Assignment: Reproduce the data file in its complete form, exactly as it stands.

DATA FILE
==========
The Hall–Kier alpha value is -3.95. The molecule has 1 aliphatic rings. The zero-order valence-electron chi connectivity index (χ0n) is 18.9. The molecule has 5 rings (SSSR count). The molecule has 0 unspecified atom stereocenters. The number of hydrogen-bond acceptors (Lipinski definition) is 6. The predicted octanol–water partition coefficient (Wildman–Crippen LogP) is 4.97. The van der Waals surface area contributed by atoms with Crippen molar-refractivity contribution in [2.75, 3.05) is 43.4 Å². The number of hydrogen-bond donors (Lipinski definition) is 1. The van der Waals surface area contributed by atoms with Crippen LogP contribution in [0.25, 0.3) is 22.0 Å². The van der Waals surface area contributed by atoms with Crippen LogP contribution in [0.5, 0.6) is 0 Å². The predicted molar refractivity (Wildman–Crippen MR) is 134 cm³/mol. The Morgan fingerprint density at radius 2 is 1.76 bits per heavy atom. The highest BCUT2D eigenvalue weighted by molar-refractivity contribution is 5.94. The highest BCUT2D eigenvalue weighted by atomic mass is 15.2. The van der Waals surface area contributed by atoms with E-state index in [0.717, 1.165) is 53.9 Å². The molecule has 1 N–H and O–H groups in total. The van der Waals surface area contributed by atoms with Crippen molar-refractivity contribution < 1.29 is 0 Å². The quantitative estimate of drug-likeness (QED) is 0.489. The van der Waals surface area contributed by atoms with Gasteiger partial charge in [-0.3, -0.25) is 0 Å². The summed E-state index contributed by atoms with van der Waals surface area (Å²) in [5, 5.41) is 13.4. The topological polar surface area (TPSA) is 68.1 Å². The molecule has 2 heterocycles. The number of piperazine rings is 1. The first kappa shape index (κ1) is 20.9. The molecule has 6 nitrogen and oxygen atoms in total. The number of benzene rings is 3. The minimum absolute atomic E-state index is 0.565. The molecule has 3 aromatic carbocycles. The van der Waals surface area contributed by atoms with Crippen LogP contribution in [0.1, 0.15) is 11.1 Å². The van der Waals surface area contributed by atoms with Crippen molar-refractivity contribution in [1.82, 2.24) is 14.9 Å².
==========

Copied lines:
The Hall–Kier alpha value is -3.95. The molecule has 1 aliphatic rings. The zero-order valence-electron chi connectivity index (χ0n) is 18.9. The molecule has 5 rings (SSSR count). The molecule has 0 unspecified atom stereocenters. The number of hydrogen-bond acceptors (Lipinski definition) is 6. The predicted octanol–water partition coefficient (Wildman–Crippen LogP) is 4.97. The van der Waals surface area contributed by atoms with Crippen molar-refractivity contribution in [2.75, 3.05) is 43.4 Å². The number of hydrogen-bond donors (Lipinski definition) is 1. The van der Waals surface area contributed by atoms with Crippen LogP contribution in [0.25, 0.3) is 22.0 Å². The van der Waals surface area contributed by atoms with Crippen LogP contribution in [0.5, 0.6) is 0 Å². The predicted molar refractivity (Wildman–Crippen MR) is 134 cm³/mol. The Morgan fingerprint density at radius 2 is 1.76 bits per heavy atom. The highest BCUT2D eigenvalue weighted by molar-refractivity contribution is 5.94. The highest BCUT2D eigenvalue weighted by atomic mass is 15.2. The van der Waals surface area contributed by atoms with E-state index in [0.717, 1.165) is 53.9 Å². The molecule has 1 N–H and O–H groups in total. The van der Waals surface area contributed by atoms with Crippen molar-refractivity contribution < 1.29 is 0 Å². The quantitative estimate of drug-likeness (QED) is 0.489. The van der Waals surface area contributed by atoms with Gasteiger partial charge in [-0.3, -0.25) is 0 Å². The summed E-state index contributed by atoms with van der Waals surface area (Å²) in [5, 5.41) is 13.4. The topological polar surface area (TPSA) is 68.1 Å². The molecule has 2 heterocycles. The number of piperazine rings is 1. The first kappa shape index (κ1) is 20.9. The molecule has 6 nitrogen and oxygen atoms in total. The number of benzene rings is 3. The minimum absolute atomic E-state index is 0.565. The molecule has 3 aromatic carbocycles. The van der Waals surface area contributed by atoms with Crippen LogP contribution in [0.1, 0.15) is 11.1 Å². The van der Waals surface area contributed by atoms with Crippen molar-refractivity contribution in [1.82, 2.24) is 14.9 Å².